Zoom to point and scale (kineticjs+mousewheel)

This is a simple tip of how to create a zoom to point effect with kineticjs and mousewheel event.

So lets say that you want to zoom into a specific point on a canvas, of course you have used the excellent kineticjs framework, well then you are in luck.

To begin with this is the end-result for all the “quick-fix” people out there.

See the Pen Kineticjs zoom to point by Michael Dobekidis (@netgfx) on CodePen

The rest… come along…

Now first of all we declare the HTML that will be our stage:

<section id="graph">
  <div id="container"></div>
</section>

It is important to add the container in an external parent because we will want to reference that.

Now we add a tiny bit of css to keep items in place

#graph{
  display:block;
  width:100%;
  height:100%;
  float:left;
  min-width:1024px;
  min-height:1024px;
}

#container{
  display:inline-block;
  width:1200px;
  height:1024px;
  position:relative;
}

This is important because we want the #graph element to have clear dimentions.

Now lets create our canvas stage and some shapes

var scale = 1;
var stage;
var layer;
var min_scale = 0.1;
$(document).ready(function(){
 
   stage = new Kinetic.Stage({
        container: 'container',
        width: 1200,
        height: 1024,
     draggable:true
      });

      layer = new Kinetic.Layer();

      var rect = new Kinetic.Rect({
        x: 239,
        y: 75,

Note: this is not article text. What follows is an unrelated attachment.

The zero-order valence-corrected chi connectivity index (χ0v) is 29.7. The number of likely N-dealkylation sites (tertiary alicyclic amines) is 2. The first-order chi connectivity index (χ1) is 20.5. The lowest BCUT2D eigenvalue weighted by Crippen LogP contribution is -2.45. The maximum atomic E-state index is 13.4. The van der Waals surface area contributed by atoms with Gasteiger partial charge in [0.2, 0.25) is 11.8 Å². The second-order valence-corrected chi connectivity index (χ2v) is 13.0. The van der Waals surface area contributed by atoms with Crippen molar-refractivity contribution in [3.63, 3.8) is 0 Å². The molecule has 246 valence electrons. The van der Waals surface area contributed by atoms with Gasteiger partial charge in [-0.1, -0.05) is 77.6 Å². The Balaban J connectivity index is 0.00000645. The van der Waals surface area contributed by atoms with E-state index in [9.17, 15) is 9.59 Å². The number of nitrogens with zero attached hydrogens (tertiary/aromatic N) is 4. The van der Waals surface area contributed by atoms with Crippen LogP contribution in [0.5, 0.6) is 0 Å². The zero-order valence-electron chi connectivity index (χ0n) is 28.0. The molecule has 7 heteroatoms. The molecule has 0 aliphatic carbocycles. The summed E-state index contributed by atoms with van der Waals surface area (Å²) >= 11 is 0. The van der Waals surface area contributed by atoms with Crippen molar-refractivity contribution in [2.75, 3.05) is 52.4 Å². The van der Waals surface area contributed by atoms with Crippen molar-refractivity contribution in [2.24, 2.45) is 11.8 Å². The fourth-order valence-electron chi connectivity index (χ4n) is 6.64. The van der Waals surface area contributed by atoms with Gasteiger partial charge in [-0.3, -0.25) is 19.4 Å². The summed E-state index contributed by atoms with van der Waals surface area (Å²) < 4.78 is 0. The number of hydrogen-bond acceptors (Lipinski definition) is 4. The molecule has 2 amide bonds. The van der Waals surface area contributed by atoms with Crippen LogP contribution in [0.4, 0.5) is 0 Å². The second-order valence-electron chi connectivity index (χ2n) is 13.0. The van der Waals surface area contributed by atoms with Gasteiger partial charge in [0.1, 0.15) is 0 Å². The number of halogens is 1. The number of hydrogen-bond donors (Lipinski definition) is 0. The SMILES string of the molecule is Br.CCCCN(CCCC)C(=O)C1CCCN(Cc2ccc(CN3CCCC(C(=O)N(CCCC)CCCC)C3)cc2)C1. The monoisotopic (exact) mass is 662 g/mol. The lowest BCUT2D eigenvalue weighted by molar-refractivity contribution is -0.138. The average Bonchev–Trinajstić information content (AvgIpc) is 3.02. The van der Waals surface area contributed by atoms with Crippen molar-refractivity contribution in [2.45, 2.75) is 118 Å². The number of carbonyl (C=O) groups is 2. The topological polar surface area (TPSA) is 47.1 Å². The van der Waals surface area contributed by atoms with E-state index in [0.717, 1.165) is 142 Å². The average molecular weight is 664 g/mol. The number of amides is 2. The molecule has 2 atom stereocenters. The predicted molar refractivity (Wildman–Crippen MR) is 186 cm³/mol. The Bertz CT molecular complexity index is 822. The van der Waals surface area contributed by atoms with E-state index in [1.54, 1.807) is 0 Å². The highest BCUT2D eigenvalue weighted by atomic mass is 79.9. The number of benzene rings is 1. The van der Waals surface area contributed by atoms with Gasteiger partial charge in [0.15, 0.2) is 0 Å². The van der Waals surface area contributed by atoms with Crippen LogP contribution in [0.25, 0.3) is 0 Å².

width: 100,
        height: 50,
        fill: 'green',
        stroke: 'black',
        strokeWidth: 4
      });
 
    var circle = new Kinetic.Circle({
        x: 300,
        y: 260,
        radius: 70,
        fill: 'red',
        stroke: 'black',
        strokeWidth: 4
      });
   
  var hexagon = new Kinetic.RegularPolygon({
        x: stage.getWidth() / 2,
        y: 200,
        sides: 6,
        radius: 70,
        fill: 'aqua',
        stroke: 'black',
        strokeWidth: 4
      });

      // add the shape to the layer
      layer.add(hexagon);
      // add the shape to the layer
      layer.add(circle);

      // add the shape to the layer
      layer.add(rect);

      // add the layer to the stage
      stage.add(layer);

Now we have ourselves a nice stage and some shapes in it, all we need to do now is listen for the mousewheel event and add some code when that fires.

so at the bottom of the $(document).ready callback we add:

// add event listener //
  $('#graph').bind('mousewheel', onMouseWheel);

And the onMouseWheel function looks like this:

function onMouseWheel(e, delta) {
  delta = e.originalEvent.wheelDelta;
        //prevent only the actual wheel movement
        if (delta !== 0) {
            e.preventDefault();
        }

        var cur_scale;
        if (delta > 0) {
            cur_scale = scale + Math.abs(delta / 640);
        } else {
            cur_scale = scale - Math.abs(delta / 640);
        }

        //check for minimum scale limit
        if (cur_scale > min_scale) {
           
            var d=document.getElementById('graph');
                    var cnvsPos=getPos(d);

            var Apos = stage.getAbsolutePosition();